City and state officials, Boy Scouts and even the president of the Avon-on-the-Lake Garden Club helped commemorate two men whose bodies washed up on the shores of Avon Lake in the historic battle that allowed the United States to secure Lake Erie waters for the duration of the War of 1812.
Commodore Oliver Hazard Perry (of Perry’s Monument) led the United States Navy to victory. His fleet of nine ships seized six British ships that were under the direction of Commander Robert Barclay.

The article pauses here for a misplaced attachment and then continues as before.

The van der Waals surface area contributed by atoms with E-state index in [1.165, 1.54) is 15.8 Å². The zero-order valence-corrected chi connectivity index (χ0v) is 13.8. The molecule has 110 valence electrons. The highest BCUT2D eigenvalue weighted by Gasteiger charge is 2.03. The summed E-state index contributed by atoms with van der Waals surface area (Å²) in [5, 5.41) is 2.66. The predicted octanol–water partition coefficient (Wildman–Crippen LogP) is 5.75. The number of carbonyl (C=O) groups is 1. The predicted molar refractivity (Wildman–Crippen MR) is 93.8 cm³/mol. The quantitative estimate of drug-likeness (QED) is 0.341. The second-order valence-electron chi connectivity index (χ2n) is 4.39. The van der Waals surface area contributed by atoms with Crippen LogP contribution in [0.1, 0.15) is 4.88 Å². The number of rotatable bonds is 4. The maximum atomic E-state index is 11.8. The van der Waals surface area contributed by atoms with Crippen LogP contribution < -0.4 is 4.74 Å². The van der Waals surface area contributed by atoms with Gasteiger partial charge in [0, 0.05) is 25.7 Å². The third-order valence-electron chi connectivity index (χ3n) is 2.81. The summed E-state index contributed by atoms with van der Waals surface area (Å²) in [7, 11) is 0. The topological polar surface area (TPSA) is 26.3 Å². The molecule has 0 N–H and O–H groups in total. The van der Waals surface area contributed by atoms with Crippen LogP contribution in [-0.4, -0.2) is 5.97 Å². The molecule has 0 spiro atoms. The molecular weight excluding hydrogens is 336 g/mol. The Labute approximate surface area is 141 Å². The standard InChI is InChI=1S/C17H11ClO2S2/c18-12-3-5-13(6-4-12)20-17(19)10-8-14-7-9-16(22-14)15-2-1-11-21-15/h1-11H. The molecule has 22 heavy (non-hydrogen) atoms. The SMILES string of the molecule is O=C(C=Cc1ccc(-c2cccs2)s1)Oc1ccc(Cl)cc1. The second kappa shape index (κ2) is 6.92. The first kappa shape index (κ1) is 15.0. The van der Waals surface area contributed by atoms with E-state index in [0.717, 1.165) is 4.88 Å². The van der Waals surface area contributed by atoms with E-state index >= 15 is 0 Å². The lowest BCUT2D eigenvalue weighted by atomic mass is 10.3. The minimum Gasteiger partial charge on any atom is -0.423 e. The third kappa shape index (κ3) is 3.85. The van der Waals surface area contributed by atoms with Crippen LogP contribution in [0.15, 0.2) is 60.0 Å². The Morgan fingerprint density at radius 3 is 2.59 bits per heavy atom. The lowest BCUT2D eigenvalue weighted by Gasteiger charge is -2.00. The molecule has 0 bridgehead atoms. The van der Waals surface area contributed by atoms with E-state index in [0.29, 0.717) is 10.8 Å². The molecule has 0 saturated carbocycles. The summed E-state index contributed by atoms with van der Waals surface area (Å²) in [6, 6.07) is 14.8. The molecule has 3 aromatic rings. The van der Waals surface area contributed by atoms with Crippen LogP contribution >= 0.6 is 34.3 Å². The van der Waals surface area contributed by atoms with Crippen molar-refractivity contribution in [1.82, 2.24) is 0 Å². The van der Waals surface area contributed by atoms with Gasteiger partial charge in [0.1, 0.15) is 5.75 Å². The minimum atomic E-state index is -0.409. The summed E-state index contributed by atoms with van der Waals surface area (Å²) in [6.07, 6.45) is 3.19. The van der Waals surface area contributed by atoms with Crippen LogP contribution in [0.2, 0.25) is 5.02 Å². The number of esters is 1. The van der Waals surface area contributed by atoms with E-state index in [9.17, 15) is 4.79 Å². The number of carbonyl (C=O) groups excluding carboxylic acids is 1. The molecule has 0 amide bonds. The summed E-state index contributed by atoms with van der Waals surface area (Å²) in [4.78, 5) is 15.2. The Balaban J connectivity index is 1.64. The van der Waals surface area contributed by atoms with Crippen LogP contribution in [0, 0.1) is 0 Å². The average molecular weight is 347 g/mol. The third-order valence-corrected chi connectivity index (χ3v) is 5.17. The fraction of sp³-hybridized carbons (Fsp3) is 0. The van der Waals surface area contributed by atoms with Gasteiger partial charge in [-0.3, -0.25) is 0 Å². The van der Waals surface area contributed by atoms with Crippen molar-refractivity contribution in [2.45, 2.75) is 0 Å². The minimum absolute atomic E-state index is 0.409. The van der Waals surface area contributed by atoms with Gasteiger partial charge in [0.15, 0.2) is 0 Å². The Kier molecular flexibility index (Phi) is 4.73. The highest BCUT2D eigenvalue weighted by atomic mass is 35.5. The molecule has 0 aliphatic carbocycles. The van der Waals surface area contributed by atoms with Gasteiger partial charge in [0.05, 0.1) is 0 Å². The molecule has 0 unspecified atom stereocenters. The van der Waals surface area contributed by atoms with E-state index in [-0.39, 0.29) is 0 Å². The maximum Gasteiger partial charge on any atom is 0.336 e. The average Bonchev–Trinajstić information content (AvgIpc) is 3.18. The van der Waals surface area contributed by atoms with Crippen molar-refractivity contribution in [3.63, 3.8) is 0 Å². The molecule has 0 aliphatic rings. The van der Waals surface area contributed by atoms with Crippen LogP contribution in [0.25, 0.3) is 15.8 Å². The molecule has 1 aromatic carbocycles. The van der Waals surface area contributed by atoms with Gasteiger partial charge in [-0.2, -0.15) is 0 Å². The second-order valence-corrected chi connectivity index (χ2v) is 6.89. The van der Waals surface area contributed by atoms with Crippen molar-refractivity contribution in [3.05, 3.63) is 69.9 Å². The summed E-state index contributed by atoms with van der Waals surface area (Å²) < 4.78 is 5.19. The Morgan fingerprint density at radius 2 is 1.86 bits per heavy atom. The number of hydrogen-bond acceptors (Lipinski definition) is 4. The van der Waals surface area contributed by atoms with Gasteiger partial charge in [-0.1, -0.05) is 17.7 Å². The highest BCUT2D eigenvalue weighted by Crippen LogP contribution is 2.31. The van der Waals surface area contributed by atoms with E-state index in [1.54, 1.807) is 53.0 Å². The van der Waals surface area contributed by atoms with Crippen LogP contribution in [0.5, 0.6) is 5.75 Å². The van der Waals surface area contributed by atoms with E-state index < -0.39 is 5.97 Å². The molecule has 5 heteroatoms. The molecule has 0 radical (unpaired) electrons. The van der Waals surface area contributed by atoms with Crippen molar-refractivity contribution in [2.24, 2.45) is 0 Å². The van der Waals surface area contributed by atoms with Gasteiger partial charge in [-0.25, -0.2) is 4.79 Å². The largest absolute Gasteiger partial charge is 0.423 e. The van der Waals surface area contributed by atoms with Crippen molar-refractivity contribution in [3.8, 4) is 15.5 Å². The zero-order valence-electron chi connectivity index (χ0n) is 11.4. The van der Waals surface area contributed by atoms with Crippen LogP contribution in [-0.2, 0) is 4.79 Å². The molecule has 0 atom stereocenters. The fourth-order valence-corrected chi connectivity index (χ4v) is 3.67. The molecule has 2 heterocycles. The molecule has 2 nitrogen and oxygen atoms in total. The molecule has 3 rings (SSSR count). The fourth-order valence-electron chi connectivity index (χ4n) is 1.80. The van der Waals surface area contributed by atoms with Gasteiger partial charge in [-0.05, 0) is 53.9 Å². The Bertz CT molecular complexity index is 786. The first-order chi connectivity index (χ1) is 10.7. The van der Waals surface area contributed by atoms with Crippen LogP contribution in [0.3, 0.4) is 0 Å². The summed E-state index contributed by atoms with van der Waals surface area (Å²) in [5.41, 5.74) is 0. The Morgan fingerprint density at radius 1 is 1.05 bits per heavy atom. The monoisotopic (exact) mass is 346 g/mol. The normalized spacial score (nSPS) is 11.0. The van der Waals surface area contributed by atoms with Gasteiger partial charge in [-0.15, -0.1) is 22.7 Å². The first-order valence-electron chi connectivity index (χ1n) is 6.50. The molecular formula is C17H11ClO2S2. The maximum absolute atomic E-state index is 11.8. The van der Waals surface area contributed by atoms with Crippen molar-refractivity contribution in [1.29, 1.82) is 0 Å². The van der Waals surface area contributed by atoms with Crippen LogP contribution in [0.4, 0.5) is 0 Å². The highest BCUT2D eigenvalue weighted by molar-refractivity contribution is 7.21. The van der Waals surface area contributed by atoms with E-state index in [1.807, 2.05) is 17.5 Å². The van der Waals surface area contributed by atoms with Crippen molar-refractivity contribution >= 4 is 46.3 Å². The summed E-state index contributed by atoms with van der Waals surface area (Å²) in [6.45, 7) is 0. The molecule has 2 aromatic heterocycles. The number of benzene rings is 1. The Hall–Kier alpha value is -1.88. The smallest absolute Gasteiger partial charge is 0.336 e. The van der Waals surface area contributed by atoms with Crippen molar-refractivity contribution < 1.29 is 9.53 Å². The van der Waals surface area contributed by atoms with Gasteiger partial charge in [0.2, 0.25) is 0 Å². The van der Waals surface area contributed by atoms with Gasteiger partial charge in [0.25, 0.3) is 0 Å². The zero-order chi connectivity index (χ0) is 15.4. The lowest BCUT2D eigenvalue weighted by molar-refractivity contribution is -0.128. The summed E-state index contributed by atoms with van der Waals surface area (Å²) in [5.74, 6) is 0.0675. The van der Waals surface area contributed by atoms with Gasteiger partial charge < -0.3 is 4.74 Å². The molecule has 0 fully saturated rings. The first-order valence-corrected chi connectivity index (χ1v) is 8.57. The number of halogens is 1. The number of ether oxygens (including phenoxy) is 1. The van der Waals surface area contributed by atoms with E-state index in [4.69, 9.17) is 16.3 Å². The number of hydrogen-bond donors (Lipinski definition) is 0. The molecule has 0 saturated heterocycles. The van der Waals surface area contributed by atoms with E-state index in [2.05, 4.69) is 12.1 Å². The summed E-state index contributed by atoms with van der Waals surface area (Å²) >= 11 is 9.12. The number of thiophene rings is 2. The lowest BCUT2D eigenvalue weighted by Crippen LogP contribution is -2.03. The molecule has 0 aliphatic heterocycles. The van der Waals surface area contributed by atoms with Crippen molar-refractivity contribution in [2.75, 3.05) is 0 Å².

Casualties in that battle were 27 Americans killed, 96 wounded and 41 British soldiers killed and 94 wounded.
According to legend, two of the two of the 68 seamen who perished later washed up on the shore and were buried in what is now Avon Lake Cemetery. Those two individuals names, nationalities and ranks were never recorded and will most likely remain unknown.